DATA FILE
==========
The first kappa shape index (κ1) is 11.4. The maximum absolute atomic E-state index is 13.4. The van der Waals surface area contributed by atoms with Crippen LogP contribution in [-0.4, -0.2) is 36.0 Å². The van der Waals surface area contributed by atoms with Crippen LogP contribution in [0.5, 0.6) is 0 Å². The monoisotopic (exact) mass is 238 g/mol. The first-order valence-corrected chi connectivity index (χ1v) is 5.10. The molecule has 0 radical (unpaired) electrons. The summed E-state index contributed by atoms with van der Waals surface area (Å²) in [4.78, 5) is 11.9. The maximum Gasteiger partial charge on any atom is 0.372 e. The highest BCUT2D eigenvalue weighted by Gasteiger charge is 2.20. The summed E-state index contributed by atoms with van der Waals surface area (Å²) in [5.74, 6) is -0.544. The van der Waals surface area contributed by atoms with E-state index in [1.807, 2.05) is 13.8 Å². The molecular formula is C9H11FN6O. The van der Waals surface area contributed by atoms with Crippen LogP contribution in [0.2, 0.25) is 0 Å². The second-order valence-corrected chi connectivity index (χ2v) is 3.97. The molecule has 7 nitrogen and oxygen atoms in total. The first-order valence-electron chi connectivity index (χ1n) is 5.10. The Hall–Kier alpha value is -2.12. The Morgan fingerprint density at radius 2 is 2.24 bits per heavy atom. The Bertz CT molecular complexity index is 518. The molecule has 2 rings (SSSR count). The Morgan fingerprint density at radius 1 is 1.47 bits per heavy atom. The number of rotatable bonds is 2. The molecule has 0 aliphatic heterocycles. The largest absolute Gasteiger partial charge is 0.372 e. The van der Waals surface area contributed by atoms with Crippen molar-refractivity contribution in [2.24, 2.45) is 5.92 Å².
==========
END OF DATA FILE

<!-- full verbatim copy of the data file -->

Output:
The first kappa shape index (κ1) is 11.4. The maximum absolute atomic E-state index is 13.4. The van der Waals surface area contributed by atoms with Crippen LogP contribution in [-0.4, -0.2) is 36.0 Å². The van der Waals surface area contributed by atoms with Crippen LogP contribution in [0.5, 0.6) is 0 Å². The monoisotopic (exact) mass is 238 g/mol. The first-order valence-corrected chi connectivity index (χ1v) is 5.10. The molecule has 0 radical (unpaired) electrons. The summed E-state index contributed by atoms with van der Waals surface area (Å²) in [4.78, 5) is 11.9. The maximum Gasteiger partial charge on any atom is 0.372 e. The highest BCUT2D eigenvalue weighted by Gasteiger charge is 2.20. The summed E-state index contributed by atoms with van der Waals surface area (Å²) in [5.74, 6) is -0.544. The van der Waals surface area contributed by atoms with E-state index in [1.807, 2.05) is 13.8 Å². The molecular formula is C9H11FN6O. The van der Waals surface area contributed by atoms with Crippen LogP contribution in [0.2, 0.25) is 0 Å². The second-order valence-corrected chi connectivity index (χ2v) is 3.97. The molecule has 7 nitrogen and oxygen atoms in total. The first-order valence-electron chi connectivity index (χ1n) is 5.10. The Hall–Kier alpha value is -2.12. The Morgan fingerprint density at radius 2 is 2.24 bits per heavy atom. The Bertz CT molecular complexity index is 518. The molecule has 2 rings (SSSR count). The Morgan fingerprint density at radius 1 is 1.47 bits per heavy atom. The number of rotatable bonds is 2. The molecule has 0 aliphatic heterocycles. The largest absolute Gasteiger partial charge is 0.372 e. The van der Waals surface area contributed by atoms with Crippen molar-refractivity contribution in [2.24, 2.45) is 5.92 Å².